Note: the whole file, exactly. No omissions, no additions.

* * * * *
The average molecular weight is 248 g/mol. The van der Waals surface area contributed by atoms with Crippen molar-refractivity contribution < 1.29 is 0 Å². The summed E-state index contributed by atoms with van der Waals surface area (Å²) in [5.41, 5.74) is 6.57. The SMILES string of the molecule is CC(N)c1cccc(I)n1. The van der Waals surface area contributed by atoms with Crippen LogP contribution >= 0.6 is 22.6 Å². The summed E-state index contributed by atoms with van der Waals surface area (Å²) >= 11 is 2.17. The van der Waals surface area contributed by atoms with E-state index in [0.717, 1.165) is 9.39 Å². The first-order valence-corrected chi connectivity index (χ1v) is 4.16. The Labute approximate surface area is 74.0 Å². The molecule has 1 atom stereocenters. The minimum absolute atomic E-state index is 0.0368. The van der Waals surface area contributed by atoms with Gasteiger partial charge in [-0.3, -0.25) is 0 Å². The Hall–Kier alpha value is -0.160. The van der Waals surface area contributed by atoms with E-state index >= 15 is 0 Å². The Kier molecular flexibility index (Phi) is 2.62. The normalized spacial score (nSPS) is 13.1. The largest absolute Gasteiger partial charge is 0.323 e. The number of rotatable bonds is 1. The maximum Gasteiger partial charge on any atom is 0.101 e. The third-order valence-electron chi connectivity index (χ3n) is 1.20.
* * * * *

The average molecular weight is 248 g/mol. The van der Waals surface area contributed by atoms with Crippen molar-refractivity contribution < 1.29 is 0 Å². The summed E-state index contributed by atoms with van der Waals surface area (Å²) in [5.41, 5.74) is 6.57. The SMILES string of the molecule is CC(N)c1cccc(I)n1. The van der Waals surface area contributed by atoms with Crippen LogP contribution >= 0.6 is 22.6 Å². The summed E-state index contributed by atoms with van der Waals surface area (Å²) >= 11 is 2.17. The van der Waals surface area contributed by atoms with E-state index in [0.717, 1.165) is 9.39 Å². The first-order valence-corrected chi connectivity index (χ1v) is 4.16. The Labute approximate surface area is 74.0 Å². The molecule has 1 atom stereocenters. The minimum absolute atomic E-state index is 0.0368. The van der Waals surface area contributed by atoms with Gasteiger partial charge in [-0.3, -0.25) is 0 Å². The Hall–Kier alpha value is -0.160. The van der Waals surface area contributed by atoms with E-state index >= 15 is 0 Å². The Kier molecular flexibility index (Phi) is 2.62. The normalized spacial score (nSPS) is 13.1. The largest absolute Gasteiger partial charge is 0.323 e. The number of rotatable bonds is 1. The maximum Gasteiger partial charge on any atom is 0.101 e. The third-order valence-electron chi connectivity index (χ3n) is 1.20.